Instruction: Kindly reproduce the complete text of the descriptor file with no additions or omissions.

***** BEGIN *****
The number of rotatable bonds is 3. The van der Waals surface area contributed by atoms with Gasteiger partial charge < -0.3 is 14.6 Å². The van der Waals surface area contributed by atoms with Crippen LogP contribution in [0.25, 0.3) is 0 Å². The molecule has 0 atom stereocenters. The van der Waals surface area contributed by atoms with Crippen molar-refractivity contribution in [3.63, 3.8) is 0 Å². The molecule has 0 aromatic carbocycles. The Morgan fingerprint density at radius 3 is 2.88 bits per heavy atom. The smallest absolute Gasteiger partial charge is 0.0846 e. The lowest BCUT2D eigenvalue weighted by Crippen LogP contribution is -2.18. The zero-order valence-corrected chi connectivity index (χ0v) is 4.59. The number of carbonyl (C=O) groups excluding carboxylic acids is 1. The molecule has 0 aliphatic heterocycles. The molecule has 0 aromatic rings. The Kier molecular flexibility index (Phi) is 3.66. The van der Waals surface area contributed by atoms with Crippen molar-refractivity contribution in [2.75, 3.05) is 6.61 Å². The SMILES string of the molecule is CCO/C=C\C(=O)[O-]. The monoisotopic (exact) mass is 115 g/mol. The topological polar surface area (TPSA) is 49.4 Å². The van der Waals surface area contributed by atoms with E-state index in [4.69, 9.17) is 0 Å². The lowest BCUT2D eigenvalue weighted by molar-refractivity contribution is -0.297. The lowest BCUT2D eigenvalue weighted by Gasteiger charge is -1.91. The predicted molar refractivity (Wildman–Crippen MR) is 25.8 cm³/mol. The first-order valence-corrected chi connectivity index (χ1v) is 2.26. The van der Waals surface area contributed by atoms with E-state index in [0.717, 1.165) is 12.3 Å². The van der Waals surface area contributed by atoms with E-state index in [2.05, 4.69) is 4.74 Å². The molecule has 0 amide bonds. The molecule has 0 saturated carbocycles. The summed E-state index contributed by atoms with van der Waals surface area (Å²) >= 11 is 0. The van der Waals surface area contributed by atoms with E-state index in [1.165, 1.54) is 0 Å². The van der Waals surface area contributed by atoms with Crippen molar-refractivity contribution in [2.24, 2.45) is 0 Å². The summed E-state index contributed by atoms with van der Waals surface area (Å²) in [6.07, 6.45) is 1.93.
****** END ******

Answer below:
The number of rotatable bonds is 3. The van der Waals surface area contributed by atoms with Gasteiger partial charge < -0.3 is 14.6 Å². The van der Waals surface area contributed by atoms with Crippen LogP contribution in [0.25, 0.3) is 0 Å². The molecule has 0 atom stereocenters. The van der Waals surface area contributed by atoms with Crippen molar-refractivity contribution in [3.63, 3.8) is 0 Å². The molecule has 0 aromatic carbocycles. The Morgan fingerprint density at radius 3 is 2.88 bits per heavy atom. The smallest absolute Gasteiger partial charge is 0.0846 e. The lowest BCUT2D eigenvalue weighted by Crippen LogP contribution is -2.18. The zero-order valence-corrected chi connectivity index (χ0v) is 4.59. The number of carbonyl (C=O) groups excluding carboxylic acids is 1. The molecule has 0 aliphatic heterocycles. The molecule has 0 aromatic rings. The Kier molecular flexibility index (Phi) is 3.66. The van der Waals surface area contributed by atoms with Crippen molar-refractivity contribution in [2.75, 3.05) is 6.61 Å². The SMILES string of the molecule is CCO/C=C\C(=O)[O-]. The monoisotopic (exact) mass is 115 g/mol. The topological polar surface area (TPSA) is 49.4 Å². The van der Waals surface area contributed by atoms with E-state index in [4.69, 9.17) is 0 Å². The lowest BCUT2D eigenvalue weighted by molar-refractivity contribution is -0.297. The lowest BCUT2D eigenvalue weighted by Gasteiger charge is -1.91. The predicted molar refractivity (Wildman–Crippen MR) is 25.8 cm³/mol. The first-order valence-corrected chi connectivity index (χ1v) is 2.26. The van der Waals surface area contributed by atoms with E-state index in [0.717, 1.165) is 12.3 Å². The van der Waals surface area contributed by atoms with E-state index in [2.05, 4.69) is 4.74 Å². The molecule has 0 amide bonds. The molecule has 0 saturated carbocycles. The summed E-state index contributed by atoms with van der Waals surface area (Å²) >= 11 is 0. The van der Waals surface area contributed by atoms with E-state index in [1.165, 1.54) is 0 Å². The van der Waals surface area contributed by atoms with Crippen molar-refractivity contribution in [2.24, 2.45) is 0 Å². The summed E-state index contributed by atoms with van der Waals surface area (Å²) in [6.07, 6.45) is 1.93.